Enter Blue Bubble Marketing And The Wonderful Siobhan Clifford.


I continued running through the beautiful Turkish mountains. Most days it rains, I am so tired in the mornings I can’t get going early.. So tired. I am almost comatosed. When I stop for my breaks I can see people looking into my eyes. I wonder if they think I am a druggie. I have to straighten my eyes out almost like in a cartoon!

So tired I worry about pushing myself too much. I stop from time to time just to sit on the guardrails wondering if I will have a heart attack. I am digging so so deep I can’t see the shovel anymore, ready to collapse on I run for 52km that day. I remembered at the start the way I could just hammer out a nifty fifty.. There are no more easy days.
Road day 1,000 on May 16 I manage a 46. I thought about stopping in a hotel to celebrate but at $35 this is crazy.. I keep saying turkey is as expensive as many European countries… This is Asia  repeat.
That evening I had a great sleep in a bus shelter which was well off the road. On the way up the mountain I get an email from a man called Tom Enright offering to help with my Ireland route for I have just decided as dog tired as I am I will do a full lap of Ireland. About 1,625km.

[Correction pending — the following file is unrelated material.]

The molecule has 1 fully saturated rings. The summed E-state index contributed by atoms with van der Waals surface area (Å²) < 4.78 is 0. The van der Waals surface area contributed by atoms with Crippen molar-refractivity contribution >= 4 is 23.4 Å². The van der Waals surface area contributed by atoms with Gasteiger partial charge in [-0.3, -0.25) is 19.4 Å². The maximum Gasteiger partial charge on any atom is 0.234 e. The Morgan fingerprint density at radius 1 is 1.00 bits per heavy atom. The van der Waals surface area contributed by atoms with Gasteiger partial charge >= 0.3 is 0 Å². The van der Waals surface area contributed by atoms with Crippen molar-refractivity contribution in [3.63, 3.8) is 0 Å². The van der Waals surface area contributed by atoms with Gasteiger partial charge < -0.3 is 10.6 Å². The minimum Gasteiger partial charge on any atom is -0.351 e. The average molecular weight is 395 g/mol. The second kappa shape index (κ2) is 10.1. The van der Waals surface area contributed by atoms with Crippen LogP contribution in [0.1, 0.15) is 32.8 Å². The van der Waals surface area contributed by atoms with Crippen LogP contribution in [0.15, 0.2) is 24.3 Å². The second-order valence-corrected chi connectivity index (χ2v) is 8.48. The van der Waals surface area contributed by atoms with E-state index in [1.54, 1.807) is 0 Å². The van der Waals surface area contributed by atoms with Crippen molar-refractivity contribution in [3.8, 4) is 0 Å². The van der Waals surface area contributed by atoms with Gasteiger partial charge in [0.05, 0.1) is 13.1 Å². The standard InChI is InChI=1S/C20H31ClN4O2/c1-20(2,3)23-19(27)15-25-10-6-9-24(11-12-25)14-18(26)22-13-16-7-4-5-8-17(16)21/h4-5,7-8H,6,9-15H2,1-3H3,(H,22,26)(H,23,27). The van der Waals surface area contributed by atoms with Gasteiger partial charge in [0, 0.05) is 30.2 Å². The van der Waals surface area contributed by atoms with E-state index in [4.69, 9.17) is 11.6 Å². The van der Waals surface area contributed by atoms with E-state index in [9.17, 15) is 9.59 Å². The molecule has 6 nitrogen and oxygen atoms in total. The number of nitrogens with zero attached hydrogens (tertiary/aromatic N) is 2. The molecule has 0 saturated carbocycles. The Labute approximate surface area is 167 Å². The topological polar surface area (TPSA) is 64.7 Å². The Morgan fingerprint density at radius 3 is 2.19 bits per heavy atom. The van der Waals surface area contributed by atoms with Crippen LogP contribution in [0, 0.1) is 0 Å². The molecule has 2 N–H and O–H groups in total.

To be honest at first I was planning a short lap about 850km. Reason being I am so embarrassed about my pace.
Then I say to Hell I will do this run the way it should be done and as Tom said in his email I will finish in style. I don’t have to answer to anyone anymore. The only people that matter are my friends and decent people.
I remember my last night on the road in India. A couple of men brought me into a Sikh temple to see if I could sleep there. I was so tired, stumbling as I always do when not running that I was asked to leave. They thought I was a drunk and said so.
So this man Tom is great. He offers help with the logistics of my Ireland route.
Tom introduces me to Siobhan Clifford who has a public relations/marketing company called Blue Bubble Marketing.
I am amazed by their generosity and help. This is a Godsent
Also Kevin Scanlon in Wicklow is working on my finishing route. He has been doing some of this now since I asked him to about a year ago.
Within a short while Tom, another runner Ger and Siobhan have a first draft for me. I am excited. This gives me added energy on the road.